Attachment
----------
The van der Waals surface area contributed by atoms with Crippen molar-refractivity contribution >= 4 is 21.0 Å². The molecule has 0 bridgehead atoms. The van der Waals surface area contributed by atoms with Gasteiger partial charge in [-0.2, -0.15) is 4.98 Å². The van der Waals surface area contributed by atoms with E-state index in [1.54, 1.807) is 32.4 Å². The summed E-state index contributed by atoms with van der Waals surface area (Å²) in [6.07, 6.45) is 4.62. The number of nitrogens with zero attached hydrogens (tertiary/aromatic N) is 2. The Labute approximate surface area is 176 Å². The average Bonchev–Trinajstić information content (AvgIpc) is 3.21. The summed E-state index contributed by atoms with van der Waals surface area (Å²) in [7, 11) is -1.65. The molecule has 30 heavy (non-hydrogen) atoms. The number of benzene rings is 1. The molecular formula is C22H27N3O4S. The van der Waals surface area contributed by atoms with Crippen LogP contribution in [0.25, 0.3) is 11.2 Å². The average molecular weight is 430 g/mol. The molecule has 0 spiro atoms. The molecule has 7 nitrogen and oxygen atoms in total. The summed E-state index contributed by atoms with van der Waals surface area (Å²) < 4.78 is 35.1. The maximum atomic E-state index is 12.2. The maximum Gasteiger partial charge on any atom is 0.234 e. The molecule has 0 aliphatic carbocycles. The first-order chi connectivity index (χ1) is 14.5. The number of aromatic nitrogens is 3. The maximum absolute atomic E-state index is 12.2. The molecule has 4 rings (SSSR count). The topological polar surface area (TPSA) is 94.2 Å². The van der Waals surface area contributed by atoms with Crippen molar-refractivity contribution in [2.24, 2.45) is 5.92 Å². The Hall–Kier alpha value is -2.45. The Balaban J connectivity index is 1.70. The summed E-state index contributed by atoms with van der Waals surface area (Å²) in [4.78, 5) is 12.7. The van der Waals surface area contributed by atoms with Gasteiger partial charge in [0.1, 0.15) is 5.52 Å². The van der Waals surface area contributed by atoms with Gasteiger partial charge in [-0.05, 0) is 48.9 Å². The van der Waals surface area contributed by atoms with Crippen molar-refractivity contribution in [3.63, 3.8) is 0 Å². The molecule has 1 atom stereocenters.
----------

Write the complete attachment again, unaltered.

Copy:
The van der Waals surface area contributed by atoms with Crippen molar-refractivity contribution >= 4 is 21.0 Å². The molecule has 0 bridgehead atoms. The van der Waals surface area contributed by atoms with Gasteiger partial charge in [-0.2, -0.15) is 4.98 Å². The van der Waals surface area contributed by atoms with E-state index in [1.54, 1.807) is 32.4 Å². The summed E-state index contributed by atoms with van der Waals surface area (Å²) in [6.07, 6.45) is 4.62. The number of nitrogens with zero attached hydrogens (tertiary/aromatic N) is 2. The Labute approximate surface area is 176 Å². The average Bonchev–Trinajstić information content (AvgIpc) is 3.21. The summed E-state index contributed by atoms with van der Waals surface area (Å²) in [7, 11) is -1.65. The molecule has 30 heavy (non-hydrogen) atoms. The number of benzene rings is 1. The molecular formula is C22H27N3O4S. The van der Waals surface area contributed by atoms with Crippen LogP contribution in [0.25, 0.3) is 11.2 Å². The average molecular weight is 430 g/mol. The molecule has 0 spiro atoms. The molecule has 7 nitrogen and oxygen atoms in total. The summed E-state index contributed by atoms with van der Waals surface area (Å²) < 4.78 is 35.1. The maximum atomic E-state index is 12.2. The maximum Gasteiger partial charge on any atom is 0.234 e. The molecule has 0 aliphatic carbocycles. The first-order chi connectivity index (χ1) is 14.5. The number of aromatic nitrogens is 3. The maximum absolute atomic E-state index is 12.2. The molecule has 4 rings (SSSR count). The topological polar surface area (TPSA) is 94.2 Å². The van der Waals surface area contributed by atoms with Crippen molar-refractivity contribution in [2.24, 2.45) is 5.92 Å². The Hall–Kier alpha value is -2.45. The Balaban J connectivity index is 1.70. The summed E-state index contributed by atoms with van der Waals surface area (Å²) in [4.78, 5) is 12.7. The van der Waals surface area contributed by atoms with Gasteiger partial charge in [0.1, 0.15) is 5.52 Å². The van der Waals surface area contributed by atoms with Gasteiger partial charge in [-0.05, 0) is 48.9 Å². The van der Waals surface area contributed by atoms with Crippen molar-refractivity contribution in [3.63, 3.8) is 0 Å². The molecule has 1 atom stereocenters.